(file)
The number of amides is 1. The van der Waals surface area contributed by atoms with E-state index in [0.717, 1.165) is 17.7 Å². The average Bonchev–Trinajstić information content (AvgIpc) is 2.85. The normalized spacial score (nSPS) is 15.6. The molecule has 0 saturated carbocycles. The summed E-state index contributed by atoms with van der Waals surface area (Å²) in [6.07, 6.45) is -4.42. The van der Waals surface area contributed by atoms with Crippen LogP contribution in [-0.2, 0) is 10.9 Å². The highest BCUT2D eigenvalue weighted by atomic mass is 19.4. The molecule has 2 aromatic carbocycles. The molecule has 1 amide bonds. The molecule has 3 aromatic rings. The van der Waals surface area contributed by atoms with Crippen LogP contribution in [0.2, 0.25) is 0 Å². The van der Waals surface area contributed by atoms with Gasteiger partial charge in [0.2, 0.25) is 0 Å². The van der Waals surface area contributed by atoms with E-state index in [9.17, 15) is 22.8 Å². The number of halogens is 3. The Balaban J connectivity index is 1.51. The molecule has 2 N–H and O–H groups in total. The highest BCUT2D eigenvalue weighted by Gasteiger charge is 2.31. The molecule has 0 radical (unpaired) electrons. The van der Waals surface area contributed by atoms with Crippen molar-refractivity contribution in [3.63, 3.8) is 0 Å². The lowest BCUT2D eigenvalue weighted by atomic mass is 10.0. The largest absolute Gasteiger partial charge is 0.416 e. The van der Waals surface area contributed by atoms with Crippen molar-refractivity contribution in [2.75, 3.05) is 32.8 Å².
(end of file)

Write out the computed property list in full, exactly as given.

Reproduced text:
The number of amides is 1. The van der Waals surface area contributed by atoms with E-state index in [0.717, 1.165) is 17.7 Å². The average Bonchev–Trinajstić information content (AvgIpc) is 2.85. The normalized spacial score (nSPS) is 15.6. The molecule has 0 saturated carbocycles. The summed E-state index contributed by atoms with van der Waals surface area (Å²) in [6.07, 6.45) is -4.42. The van der Waals surface area contributed by atoms with Crippen LogP contribution in [-0.2, 0) is 10.9 Å². The highest BCUT2D eigenvalue weighted by atomic mass is 19.4. The molecule has 2 aromatic carbocycles. The molecule has 1 amide bonds. The molecule has 3 aromatic rings. The van der Waals surface area contributed by atoms with Crippen LogP contribution in [0.2, 0.25) is 0 Å². The van der Waals surface area contributed by atoms with Gasteiger partial charge in [0.2, 0.25) is 0 Å². The van der Waals surface area contributed by atoms with E-state index in [9.17, 15) is 22.8 Å². The number of halogens is 3. The Balaban J connectivity index is 1.51. The molecule has 2 N–H and O–H groups in total. The highest BCUT2D eigenvalue weighted by Gasteiger charge is 2.31. The molecule has 0 radical (unpaired) electrons. The van der Waals surface area contributed by atoms with Crippen molar-refractivity contribution in [3.63, 3.8) is 0 Å². The lowest BCUT2D eigenvalue weighted by atomic mass is 10.0. The largest absolute Gasteiger partial charge is 0.416 e. The van der Waals surface area contributed by atoms with Crippen molar-refractivity contribution in [2.75, 3.05) is 32.8 Å².